Last Saturday was the tyre-race. Just to be different, I'd decided that this year, I wanted to run with a big tyre, a lorry tyre, one of those huge things that come up to about chest level. I knew the time-keeper for the tyre race, so I talked him into creating a category for me and letting a team of girls run with the big tyres, which has never been done before as only men have attempted this feat in the past. However, we did adapt it just a little: instead of having a team of five girls with five lorry tyres, we kept the five lorry tyres and almost tripled the number of girls running. We ended up with fourteen girls for five tyres, which as it happened was only just enough to get the tyres as far as the finish line.
Recruiting was a bit more hazardous than usual. A team of five is hard enough to come by, never mind a team of ten as initially planned, so we invited friends and friends of friends until we got to ten. One then proceeded to break her toe and sprain her ankle, another managed to slip and hurt herself just before the race. Down to eight. I sent out messages to everyone I could and started asking every girl I met what she would be doing on Saturday afternoon, then one of the runners came up with three friends at the last minute.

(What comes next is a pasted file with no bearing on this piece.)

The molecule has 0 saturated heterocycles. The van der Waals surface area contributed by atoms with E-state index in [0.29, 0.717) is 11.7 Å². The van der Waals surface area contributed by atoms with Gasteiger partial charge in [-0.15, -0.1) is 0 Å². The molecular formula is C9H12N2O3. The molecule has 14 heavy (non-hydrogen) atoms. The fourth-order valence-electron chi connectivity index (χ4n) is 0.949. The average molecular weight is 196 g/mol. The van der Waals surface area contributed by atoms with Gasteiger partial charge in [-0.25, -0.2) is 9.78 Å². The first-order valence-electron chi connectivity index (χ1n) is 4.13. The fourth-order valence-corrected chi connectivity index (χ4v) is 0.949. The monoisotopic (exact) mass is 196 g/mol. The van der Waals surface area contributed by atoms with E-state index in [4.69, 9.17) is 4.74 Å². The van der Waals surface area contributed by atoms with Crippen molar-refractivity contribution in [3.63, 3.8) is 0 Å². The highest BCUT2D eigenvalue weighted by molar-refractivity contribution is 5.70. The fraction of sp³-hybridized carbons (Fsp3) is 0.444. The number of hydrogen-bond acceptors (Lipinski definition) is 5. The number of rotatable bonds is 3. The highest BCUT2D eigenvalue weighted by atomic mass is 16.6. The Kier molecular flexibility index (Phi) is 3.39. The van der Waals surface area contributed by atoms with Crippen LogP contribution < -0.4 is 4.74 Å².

Collecting the tyres was also good fun. The last two years, I've been able to fit the five small tyres in my car boot and had proudly carted them about for the week before the race. Unfortunately, only one big (and, to be honest, rather smelly) tyre would fit in the boot, and with a shoe-horn at that, needing at least one strong man to put it in and at least two to get it out again. After various adventures and shifts, we got two tyres down to the stadium and batted our eyelashes at the tyre supplier to obtain (last-minute!) delivery of the remaining three on the day of the race. One of the girls brought plenty of sticks with which to push the tyres, and we were ready. We painted them all with yellow stripes, as another girl had brought a can of yellow spray paint, and went to watch the kids' start to the race, always fun as 800 boys start off at the same time and careen into each other. When we got back, we had precisely one tyre and three sticks left, and several other competitors, backs turned and looking very busy all of a sudden, were standing with ill-gotten yellow-painted sticks and tyres. We rounded them all up, thanking the girl who had brought the spray paint, and went to fetch our t-shirts, of which there were only five instead of the promised ten, as the organiser had forgotten about us. We complained loudly and were informed by the lady at the collection desk that she couldn't do anything, she needed the organiser to be present... organiser who was, naturally, at the finishing line... and we were to be off in ten minutes. He finally arrived with about two minutes to spare, was immediately jumped upon by ten girls in need of Tyre Race t-shirts, and found us five more shirts to run with.